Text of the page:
Beginning with this issue, we are expanding our weekly High School Highlights coverage. We are dropping the weekly high school schedules, which were subject to unpredictable changes beyond control of the schools. In their place, we are adding either a third story or a Prep Notebook weekly by sports editor Earl Vaughan Jr. We hope you enjoy the change.
Bill Sochovka, the dean of high school football coaches in Cumberland County, has been chosen to receive the N.C. High School Athletic Association’s Homer Thompson Memorial Eight Who Make A Difference Award.
The award is presented annually to one person in each of the NCHSAA’s eight regions and will be presented to Sochovka at this year’s NCHSAA annual meeting at the Dean Smith Center in Chapel Hill on Thursday. Sochovka is the winner for Region 4.
The award is presented in memory of longtime Winston-Salem Parkland Athletic Director Homer Thompson, who was known for his years of service as well as being a class administrator who promoted good sportsmanship.
Sochovka believes the award reflects not only his work at Pine Forest, but the attitude of his assistant coaches and other head coaches at the school.
“We all try to do what’s best for kids, not just in athletics,’’ he said. “You can go to school if you have good grades and do the right thing, and you can use athletics to get you there.’’
Sochovka also praised his wife, Sheila, for her role in working with the football players at Pine Forest. “She has been the team mom,’’ he said.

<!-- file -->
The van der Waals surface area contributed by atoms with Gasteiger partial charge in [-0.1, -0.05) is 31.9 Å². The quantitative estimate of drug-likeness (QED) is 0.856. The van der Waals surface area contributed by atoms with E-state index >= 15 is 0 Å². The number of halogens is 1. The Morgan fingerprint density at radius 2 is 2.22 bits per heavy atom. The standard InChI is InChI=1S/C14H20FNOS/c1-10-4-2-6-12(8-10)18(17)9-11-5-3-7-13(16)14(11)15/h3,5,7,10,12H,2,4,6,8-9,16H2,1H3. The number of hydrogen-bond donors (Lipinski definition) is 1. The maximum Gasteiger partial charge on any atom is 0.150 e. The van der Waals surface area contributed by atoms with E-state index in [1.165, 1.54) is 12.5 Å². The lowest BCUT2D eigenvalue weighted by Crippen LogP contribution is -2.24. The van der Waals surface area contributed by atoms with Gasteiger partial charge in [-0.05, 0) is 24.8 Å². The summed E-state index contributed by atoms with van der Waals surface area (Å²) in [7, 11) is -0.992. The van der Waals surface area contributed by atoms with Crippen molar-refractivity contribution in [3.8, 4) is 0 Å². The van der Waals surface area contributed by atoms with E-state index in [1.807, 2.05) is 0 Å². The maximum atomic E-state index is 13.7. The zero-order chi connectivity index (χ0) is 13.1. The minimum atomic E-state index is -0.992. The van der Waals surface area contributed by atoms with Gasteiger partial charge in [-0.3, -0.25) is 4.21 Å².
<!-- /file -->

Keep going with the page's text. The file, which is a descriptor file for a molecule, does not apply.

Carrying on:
• I was glad to hear the recent announcement by the NCHSAA that Duke University will return to the rotation of schools hosting the state football championships this fall. Duke dropped out of hosting over a decade ago because the community in Durham didn’t support it well and fans and teams often complained about the ancient facilities at Wallace Wade Stadium.
But things have changed at Duke under football coach David Cutcliffe. The stadium underwent a major renovation and a new group, the Triangle Sports Commission, has stepped in and offered to help with sponsorship and making the championships work there.
This will relieve a major burden for the NCHSAA of dividing eight title games through only three sites. With a fourth site available, they can schedule two games at each venue. This will allow for later starting times at all four locations and also more time between games so schools and their fans won’t have to be rushed out to allow a new group to come in.
Here’s to hoping the new Duke experience will work and make the championships be what the NCHSAA has long advertised, a memory forever.